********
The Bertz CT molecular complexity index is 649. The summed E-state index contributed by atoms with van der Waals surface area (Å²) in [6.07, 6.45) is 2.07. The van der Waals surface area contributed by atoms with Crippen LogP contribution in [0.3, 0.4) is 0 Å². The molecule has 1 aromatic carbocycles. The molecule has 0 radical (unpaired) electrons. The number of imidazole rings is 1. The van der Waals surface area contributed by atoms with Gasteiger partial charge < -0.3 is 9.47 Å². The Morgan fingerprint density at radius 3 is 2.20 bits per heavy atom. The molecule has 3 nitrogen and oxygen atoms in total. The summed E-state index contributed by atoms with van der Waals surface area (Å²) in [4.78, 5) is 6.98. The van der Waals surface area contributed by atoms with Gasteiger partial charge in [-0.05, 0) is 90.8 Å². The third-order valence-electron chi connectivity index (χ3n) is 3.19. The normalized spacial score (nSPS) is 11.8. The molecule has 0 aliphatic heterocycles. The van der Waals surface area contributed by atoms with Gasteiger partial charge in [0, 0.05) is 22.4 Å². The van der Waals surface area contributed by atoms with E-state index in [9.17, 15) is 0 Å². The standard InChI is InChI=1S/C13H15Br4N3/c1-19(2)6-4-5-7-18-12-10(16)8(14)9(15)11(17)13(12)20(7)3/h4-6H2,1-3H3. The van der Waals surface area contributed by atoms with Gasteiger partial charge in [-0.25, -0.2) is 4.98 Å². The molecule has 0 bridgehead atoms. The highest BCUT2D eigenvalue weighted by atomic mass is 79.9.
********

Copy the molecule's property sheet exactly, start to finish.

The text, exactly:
The Bertz CT molecular complexity index is 649. The summed E-state index contributed by atoms with van der Waals surface area (Å²) in [6.07, 6.45) is 2.07. The van der Waals surface area contributed by atoms with Crippen LogP contribution in [0.3, 0.4) is 0 Å². The molecule has 1 aromatic carbocycles. The molecule has 0 radical (unpaired) electrons. The number of imidazole rings is 1. The van der Waals surface area contributed by atoms with Gasteiger partial charge < -0.3 is 9.47 Å². The Morgan fingerprint density at radius 3 is 2.20 bits per heavy atom. The molecule has 3 nitrogen and oxygen atoms in total. The summed E-state index contributed by atoms with van der Waals surface area (Å²) in [4.78, 5) is 6.98. The van der Waals surface area contributed by atoms with Gasteiger partial charge in [-0.05, 0) is 90.8 Å². The third-order valence-electron chi connectivity index (χ3n) is 3.19. The normalized spacial score (nSPS) is 11.8. The molecule has 0 aliphatic heterocycles. The van der Waals surface area contributed by atoms with Gasteiger partial charge in [0, 0.05) is 22.4 Å². The van der Waals surface area contributed by atoms with E-state index in [9.17, 15) is 0 Å². The standard InChI is InChI=1S/C13H15Br4N3/c1-19(2)6-4-5-7-18-12-10(16)8(14)9(15)11(17)13(12)20(7)3/h4-6H2,1-3H3. The van der Waals surface area contributed by atoms with Gasteiger partial charge in [-0.25, -0.2) is 4.98 Å². The molecule has 0 bridgehead atoms. The highest BCUT2D eigenvalue weighted by atomic mass is 79.9.